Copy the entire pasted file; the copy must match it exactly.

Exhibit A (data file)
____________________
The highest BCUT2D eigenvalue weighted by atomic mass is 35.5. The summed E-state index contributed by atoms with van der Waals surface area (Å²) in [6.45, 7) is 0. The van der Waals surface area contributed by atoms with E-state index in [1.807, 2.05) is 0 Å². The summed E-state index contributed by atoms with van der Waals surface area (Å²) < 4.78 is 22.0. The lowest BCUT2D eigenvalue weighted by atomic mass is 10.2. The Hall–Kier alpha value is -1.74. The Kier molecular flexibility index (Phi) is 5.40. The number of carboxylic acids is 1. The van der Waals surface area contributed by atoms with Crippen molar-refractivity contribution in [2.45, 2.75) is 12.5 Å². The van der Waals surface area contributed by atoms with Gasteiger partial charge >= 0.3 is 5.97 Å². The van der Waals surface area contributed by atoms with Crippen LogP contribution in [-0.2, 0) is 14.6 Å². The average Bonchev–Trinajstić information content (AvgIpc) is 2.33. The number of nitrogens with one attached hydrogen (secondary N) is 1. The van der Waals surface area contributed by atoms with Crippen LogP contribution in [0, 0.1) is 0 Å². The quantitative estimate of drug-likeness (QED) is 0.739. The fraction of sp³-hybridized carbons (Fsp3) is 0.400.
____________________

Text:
The highest BCUT2D eigenvalue weighted by atomic mass is 35.5. The summed E-state index contributed by atoms with van der Waals surface area (Å²) in [6.45, 7) is 0. The van der Waals surface area contributed by atoms with E-state index in [1.807, 2.05) is 0 Å². The summed E-state index contributed by atoms with van der Waals surface area (Å²) < 4.78 is 22.0. The lowest BCUT2D eigenvalue weighted by atomic mass is 10.2. The Hall–Kier alpha value is -1.74. The Kier molecular flexibility index (Phi) is 5.40. The number of carboxylic acids is 1. The van der Waals surface area contributed by atoms with Crippen molar-refractivity contribution in [2.45, 2.75) is 12.5 Å². The van der Waals surface area contributed by atoms with Gasteiger partial charge >= 0.3 is 5.97 Å². The van der Waals surface area contributed by atoms with Crippen LogP contribution in [-0.2, 0) is 14.6 Å². The average Bonchev–Trinajstić information content (AvgIpc) is 2.33. The number of nitrogens with one attached hydrogen (secondary N) is 1. The van der Waals surface area contributed by atoms with Crippen LogP contribution in [0, 0.1) is 0 Å². The quantitative estimate of drug-likeness (QED) is 0.739. The fraction of sp³-hybridized carbons (Fsp3) is 0.400.